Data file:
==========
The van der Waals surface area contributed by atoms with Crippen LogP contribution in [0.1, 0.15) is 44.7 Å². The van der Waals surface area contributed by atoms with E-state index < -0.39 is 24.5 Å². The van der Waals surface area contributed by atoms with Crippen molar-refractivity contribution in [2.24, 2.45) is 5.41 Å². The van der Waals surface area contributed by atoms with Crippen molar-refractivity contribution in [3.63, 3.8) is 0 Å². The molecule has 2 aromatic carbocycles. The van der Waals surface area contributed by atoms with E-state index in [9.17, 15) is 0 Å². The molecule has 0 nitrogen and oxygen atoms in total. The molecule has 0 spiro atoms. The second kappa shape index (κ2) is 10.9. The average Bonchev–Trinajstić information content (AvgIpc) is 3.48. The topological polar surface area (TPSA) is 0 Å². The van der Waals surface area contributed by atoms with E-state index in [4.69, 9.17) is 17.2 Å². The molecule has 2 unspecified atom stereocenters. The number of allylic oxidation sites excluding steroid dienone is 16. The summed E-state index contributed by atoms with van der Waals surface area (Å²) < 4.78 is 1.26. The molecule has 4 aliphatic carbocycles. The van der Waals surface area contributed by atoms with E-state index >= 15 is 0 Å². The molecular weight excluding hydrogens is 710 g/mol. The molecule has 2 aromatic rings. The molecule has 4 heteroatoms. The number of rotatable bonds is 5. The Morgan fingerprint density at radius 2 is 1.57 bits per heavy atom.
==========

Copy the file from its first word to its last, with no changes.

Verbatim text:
The van der Waals surface area contributed by atoms with Crippen LogP contribution in [0.1, 0.15) is 44.7 Å². The van der Waals surface area contributed by atoms with E-state index < -0.39 is 24.5 Å². The van der Waals surface area contributed by atoms with Crippen molar-refractivity contribution in [2.24, 2.45) is 5.41 Å². The van der Waals surface area contributed by atoms with Crippen molar-refractivity contribution in [3.63, 3.8) is 0 Å². The molecule has 2 aromatic carbocycles. The van der Waals surface area contributed by atoms with E-state index in [9.17, 15) is 0 Å². The molecule has 0 nitrogen and oxygen atoms in total. The molecule has 0 spiro atoms. The second kappa shape index (κ2) is 10.9. The average Bonchev–Trinajstić information content (AvgIpc) is 3.48. The topological polar surface area (TPSA) is 0 Å². The van der Waals surface area contributed by atoms with E-state index in [4.69, 9.17) is 17.2 Å². The molecule has 2 unspecified atom stereocenters. The number of allylic oxidation sites excluding steroid dienone is 16. The summed E-state index contributed by atoms with van der Waals surface area (Å²) < 4.78 is 1.26. The molecule has 4 aliphatic carbocycles. The van der Waals surface area contributed by atoms with E-state index >= 15 is 0 Å². The molecular weight excluding hydrogens is 710 g/mol. The molecule has 2 aromatic rings. The molecule has 4 heteroatoms. The number of rotatable bonds is 5. The Morgan fingerprint density at radius 2 is 1.57 bits per heavy atom.